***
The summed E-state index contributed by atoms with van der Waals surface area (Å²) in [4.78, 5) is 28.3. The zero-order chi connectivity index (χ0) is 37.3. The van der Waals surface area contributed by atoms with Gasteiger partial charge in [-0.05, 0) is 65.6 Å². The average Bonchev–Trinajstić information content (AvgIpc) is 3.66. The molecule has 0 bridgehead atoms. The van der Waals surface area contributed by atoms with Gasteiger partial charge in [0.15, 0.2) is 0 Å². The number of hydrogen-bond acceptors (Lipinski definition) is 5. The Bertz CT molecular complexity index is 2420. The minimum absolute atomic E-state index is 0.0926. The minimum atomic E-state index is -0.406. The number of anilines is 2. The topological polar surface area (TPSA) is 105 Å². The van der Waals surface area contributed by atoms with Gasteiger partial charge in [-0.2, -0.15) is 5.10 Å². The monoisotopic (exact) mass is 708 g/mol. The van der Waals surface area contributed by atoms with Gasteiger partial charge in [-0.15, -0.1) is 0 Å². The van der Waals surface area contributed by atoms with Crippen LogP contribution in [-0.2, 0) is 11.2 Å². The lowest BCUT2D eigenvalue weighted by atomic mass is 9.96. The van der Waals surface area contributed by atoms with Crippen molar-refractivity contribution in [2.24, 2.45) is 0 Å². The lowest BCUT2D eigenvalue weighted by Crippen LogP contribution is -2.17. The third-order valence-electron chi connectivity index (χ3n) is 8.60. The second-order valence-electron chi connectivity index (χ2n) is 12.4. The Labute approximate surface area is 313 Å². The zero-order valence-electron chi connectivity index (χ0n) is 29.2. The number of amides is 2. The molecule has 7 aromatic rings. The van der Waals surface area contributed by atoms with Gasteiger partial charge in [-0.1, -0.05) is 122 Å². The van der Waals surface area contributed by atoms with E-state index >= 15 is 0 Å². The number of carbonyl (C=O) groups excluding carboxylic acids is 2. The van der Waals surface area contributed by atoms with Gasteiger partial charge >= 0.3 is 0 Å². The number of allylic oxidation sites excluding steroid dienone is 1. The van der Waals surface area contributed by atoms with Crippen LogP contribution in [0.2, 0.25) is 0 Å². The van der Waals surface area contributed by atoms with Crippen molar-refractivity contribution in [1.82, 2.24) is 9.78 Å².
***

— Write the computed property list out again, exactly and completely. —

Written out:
The summed E-state index contributed by atoms with van der Waals surface area (Å²) in [4.78, 5) is 28.3. The zero-order chi connectivity index (χ0) is 37.3. The van der Waals surface area contributed by atoms with Gasteiger partial charge in [-0.05, 0) is 65.6 Å². The average Bonchev–Trinajstić information content (AvgIpc) is 3.66. The molecule has 0 bridgehead atoms. The van der Waals surface area contributed by atoms with Gasteiger partial charge in [0.15, 0.2) is 0 Å². The number of hydrogen-bond acceptors (Lipinski definition) is 5. The Bertz CT molecular complexity index is 2420. The minimum absolute atomic E-state index is 0.0926. The minimum atomic E-state index is -0.406. The number of anilines is 2. The topological polar surface area (TPSA) is 105 Å². The van der Waals surface area contributed by atoms with Gasteiger partial charge in [-0.2, -0.15) is 5.10 Å². The monoisotopic (exact) mass is 708 g/mol. The van der Waals surface area contributed by atoms with Gasteiger partial charge in [-0.15, -0.1) is 0 Å². The van der Waals surface area contributed by atoms with Crippen LogP contribution in [-0.2, 0) is 11.2 Å². The lowest BCUT2D eigenvalue weighted by atomic mass is 9.96. The van der Waals surface area contributed by atoms with Crippen molar-refractivity contribution in [2.24, 2.45) is 0 Å². The lowest BCUT2D eigenvalue weighted by Crippen LogP contribution is -2.17. The third-order valence-electron chi connectivity index (χ3n) is 8.60. The second-order valence-electron chi connectivity index (χ2n) is 12.4. The Labute approximate surface area is 313 Å². The zero-order valence-electron chi connectivity index (χ0n) is 29.2. The number of amides is 2. The molecule has 7 aromatic rings. The van der Waals surface area contributed by atoms with Gasteiger partial charge in [-0.1, -0.05) is 122 Å². The van der Waals surface area contributed by atoms with E-state index >= 15 is 0 Å². The number of carbonyl (C=O) groups excluding carboxylic acids is 2. The van der Waals surface area contributed by atoms with Gasteiger partial charge >= 0.3 is 0 Å². The number of allylic oxidation sites excluding steroid dienone is 1. The van der Waals surface area contributed by atoms with Crippen LogP contribution in [0.2, 0.25) is 0 Å². The van der Waals surface area contributed by atoms with Crippen molar-refractivity contribution in [1.82, 2.24) is 9.78 Å².